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So many reads but few comments.  After two bologna cooks, a peach pie, beef ribs and filet remnants cook I have come to my own conclusion. Removing the bottom grate is a dramatic change to the intended thermal air design of a Kamado.  Often, when we spend money to make a change, we want to believe that change was for the better.  This is a recurring theme in many endeavors.  I have seen it in audiophile upgrades or engine mods.  I am convinced that removing the bottom grate diminishes the thermal efficiency of a Kamado. This conclusion does not devalue the charcoal basket.  It still provides dramatic benefits for cleanup and charcoal recovery.  But I am convinced and plan to further test that using a charcoal basket without the bottom grate burns more charcoal per BTU and reduces temperature control.  I might conclude that basket only is capable of generating higher temps for steaks or pizzas, but I am not convinced yet.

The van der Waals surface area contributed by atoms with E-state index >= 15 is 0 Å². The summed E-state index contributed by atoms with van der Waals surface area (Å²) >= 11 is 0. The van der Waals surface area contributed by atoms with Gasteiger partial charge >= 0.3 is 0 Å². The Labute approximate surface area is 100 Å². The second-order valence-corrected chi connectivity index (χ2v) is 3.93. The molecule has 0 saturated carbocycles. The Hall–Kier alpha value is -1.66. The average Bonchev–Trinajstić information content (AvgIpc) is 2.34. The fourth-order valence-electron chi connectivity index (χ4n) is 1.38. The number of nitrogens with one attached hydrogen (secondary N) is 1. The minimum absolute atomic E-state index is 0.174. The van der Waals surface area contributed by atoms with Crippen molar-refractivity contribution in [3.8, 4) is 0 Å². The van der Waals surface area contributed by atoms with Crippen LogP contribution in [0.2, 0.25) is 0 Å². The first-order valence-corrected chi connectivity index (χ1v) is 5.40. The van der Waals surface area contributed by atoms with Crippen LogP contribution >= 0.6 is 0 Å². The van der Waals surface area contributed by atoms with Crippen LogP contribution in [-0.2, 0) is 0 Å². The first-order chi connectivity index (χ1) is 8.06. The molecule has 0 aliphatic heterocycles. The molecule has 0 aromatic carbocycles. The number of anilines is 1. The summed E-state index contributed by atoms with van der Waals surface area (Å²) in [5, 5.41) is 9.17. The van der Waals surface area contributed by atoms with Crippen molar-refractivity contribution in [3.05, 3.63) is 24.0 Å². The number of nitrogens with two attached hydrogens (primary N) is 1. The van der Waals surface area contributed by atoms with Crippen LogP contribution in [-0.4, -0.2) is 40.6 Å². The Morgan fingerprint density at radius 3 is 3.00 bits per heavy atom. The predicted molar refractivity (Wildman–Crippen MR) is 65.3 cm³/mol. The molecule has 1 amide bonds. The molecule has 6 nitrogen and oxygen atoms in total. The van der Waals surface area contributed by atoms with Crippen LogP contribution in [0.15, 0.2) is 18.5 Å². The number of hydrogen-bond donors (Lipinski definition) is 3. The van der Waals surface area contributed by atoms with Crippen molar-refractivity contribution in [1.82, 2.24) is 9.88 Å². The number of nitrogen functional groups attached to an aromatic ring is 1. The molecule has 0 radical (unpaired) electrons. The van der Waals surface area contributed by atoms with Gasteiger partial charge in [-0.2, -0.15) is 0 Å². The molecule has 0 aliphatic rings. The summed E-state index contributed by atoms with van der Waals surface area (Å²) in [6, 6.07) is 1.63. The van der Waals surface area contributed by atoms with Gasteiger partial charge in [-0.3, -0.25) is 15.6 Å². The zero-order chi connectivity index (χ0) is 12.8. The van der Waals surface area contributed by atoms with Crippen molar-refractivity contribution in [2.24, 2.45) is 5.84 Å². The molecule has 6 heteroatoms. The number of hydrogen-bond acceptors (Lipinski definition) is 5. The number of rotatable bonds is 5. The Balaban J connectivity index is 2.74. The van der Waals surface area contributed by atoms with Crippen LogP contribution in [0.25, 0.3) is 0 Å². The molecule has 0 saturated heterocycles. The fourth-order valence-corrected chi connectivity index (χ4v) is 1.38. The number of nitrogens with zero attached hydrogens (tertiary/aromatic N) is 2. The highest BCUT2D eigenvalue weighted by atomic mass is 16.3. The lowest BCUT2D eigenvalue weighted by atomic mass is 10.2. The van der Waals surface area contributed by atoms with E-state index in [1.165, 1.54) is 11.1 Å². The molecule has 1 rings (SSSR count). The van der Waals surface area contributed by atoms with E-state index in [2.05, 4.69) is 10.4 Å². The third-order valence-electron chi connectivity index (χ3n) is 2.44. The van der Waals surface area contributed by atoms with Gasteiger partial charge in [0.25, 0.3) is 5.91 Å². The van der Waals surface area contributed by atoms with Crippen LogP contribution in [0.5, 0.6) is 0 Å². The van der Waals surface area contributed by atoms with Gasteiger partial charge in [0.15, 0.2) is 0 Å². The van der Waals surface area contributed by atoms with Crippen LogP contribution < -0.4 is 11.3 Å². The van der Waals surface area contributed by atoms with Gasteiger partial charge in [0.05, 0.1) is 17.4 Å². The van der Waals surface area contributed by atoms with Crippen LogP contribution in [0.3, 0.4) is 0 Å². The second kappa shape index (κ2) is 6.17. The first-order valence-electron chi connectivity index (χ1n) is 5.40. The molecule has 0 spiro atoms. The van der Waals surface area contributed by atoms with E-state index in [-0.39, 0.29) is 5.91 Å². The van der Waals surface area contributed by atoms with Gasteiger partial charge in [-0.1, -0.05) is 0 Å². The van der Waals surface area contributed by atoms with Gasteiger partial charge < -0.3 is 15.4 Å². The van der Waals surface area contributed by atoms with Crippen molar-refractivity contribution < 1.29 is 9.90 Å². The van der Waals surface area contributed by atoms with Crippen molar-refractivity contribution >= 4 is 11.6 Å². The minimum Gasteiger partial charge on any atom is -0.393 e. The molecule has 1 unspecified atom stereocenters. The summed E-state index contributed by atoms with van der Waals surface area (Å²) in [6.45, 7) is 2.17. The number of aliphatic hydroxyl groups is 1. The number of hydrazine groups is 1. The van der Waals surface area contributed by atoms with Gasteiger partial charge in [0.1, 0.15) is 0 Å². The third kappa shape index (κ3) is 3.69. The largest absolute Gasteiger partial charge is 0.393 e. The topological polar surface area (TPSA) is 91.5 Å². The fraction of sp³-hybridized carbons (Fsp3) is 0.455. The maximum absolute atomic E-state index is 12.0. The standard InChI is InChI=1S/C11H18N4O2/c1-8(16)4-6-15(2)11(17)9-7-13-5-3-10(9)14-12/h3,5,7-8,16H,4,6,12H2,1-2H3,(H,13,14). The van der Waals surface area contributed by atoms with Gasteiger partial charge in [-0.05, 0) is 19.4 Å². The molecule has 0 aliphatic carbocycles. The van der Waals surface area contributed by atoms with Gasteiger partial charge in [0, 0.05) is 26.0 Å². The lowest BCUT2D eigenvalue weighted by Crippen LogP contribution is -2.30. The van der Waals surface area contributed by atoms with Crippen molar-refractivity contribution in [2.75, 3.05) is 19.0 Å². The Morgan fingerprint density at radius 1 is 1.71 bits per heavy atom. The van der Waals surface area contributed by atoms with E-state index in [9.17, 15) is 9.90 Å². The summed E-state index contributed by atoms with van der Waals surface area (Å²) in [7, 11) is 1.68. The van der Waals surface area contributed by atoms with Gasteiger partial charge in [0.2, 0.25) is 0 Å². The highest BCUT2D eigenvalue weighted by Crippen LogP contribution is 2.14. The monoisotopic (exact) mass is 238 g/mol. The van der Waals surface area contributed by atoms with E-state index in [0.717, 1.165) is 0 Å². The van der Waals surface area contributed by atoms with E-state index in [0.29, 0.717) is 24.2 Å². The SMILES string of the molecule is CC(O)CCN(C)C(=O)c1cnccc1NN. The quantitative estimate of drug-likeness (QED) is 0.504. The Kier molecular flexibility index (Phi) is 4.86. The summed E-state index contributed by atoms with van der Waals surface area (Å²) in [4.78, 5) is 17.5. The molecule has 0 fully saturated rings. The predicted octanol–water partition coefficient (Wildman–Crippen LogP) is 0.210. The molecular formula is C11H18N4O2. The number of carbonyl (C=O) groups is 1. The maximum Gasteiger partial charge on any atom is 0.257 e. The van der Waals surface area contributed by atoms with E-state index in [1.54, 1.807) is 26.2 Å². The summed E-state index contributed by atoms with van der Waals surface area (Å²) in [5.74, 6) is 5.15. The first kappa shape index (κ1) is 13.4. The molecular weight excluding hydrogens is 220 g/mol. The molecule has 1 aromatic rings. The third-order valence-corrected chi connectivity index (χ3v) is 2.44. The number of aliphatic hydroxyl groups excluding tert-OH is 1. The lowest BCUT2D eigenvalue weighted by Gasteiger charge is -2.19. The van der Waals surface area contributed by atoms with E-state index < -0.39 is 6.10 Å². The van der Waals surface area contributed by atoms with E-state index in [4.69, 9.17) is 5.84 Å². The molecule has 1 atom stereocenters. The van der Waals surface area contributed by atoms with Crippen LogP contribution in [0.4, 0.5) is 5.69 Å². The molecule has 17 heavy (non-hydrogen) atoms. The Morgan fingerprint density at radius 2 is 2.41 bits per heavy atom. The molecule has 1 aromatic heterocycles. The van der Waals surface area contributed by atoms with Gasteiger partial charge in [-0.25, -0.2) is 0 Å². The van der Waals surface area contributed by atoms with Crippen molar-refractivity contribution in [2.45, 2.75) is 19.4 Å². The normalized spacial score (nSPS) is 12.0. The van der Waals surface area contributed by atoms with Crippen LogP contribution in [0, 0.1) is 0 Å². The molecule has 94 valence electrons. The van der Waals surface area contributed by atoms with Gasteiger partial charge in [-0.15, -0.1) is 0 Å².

Again, I am not suggesting the charcoal basket or Kick Ash Basket is not a product that adds value to the Kamado.  I am suggesting that the bottom plate also adds tremendous value to the system and should not be discarded.

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Seems to get a particular temperature it would be the same vent settings, because it's a certain amount of oxygen to be burnt. The Tip Top Temp is a wild card.